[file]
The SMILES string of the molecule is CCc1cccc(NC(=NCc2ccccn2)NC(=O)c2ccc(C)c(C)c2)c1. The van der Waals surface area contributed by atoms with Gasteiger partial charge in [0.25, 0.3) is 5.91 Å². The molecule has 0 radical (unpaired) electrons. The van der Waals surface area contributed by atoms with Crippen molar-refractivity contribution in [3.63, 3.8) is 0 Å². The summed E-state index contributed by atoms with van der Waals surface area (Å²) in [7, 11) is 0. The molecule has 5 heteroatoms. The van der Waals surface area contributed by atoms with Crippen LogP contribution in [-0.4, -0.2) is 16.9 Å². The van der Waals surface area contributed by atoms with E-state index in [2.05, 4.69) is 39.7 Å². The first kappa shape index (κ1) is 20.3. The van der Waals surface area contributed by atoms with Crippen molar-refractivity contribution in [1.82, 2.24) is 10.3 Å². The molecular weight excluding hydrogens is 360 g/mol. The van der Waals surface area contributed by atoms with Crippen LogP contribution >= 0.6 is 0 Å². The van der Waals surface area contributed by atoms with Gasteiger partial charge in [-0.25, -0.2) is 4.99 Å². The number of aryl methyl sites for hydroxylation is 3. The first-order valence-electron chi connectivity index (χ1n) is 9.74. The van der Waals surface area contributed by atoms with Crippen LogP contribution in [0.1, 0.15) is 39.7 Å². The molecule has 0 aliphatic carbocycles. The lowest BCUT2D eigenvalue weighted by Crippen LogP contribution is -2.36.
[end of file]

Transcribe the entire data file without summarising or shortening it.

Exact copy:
The SMILES string of the molecule is CCc1cccc(NC(=NCc2ccccn2)NC(=O)c2ccc(C)c(C)c2)c1. The van der Waals surface area contributed by atoms with Gasteiger partial charge in [0.25, 0.3) is 5.91 Å². The molecule has 0 radical (unpaired) electrons. The van der Waals surface area contributed by atoms with Crippen molar-refractivity contribution in [3.63, 3.8) is 0 Å². The summed E-state index contributed by atoms with van der Waals surface area (Å²) in [7, 11) is 0. The molecule has 5 heteroatoms. The van der Waals surface area contributed by atoms with Crippen LogP contribution in [-0.4, -0.2) is 16.9 Å². The van der Waals surface area contributed by atoms with E-state index in [2.05, 4.69) is 39.7 Å². The first kappa shape index (κ1) is 20.3. The van der Waals surface area contributed by atoms with Crippen molar-refractivity contribution in [1.82, 2.24) is 10.3 Å². The molecular weight excluding hydrogens is 360 g/mol. The van der Waals surface area contributed by atoms with Crippen LogP contribution >= 0.6 is 0 Å². The van der Waals surface area contributed by atoms with Gasteiger partial charge in [-0.25, -0.2) is 4.99 Å². The number of aryl methyl sites for hydroxylation is 3. The first-order valence-electron chi connectivity index (χ1n) is 9.74. The van der Waals surface area contributed by atoms with Crippen LogP contribution in [0.1, 0.15) is 39.7 Å². The molecule has 0 aliphatic carbocycles. The lowest BCUT2D eigenvalue weighted by Crippen LogP contribution is -2.36.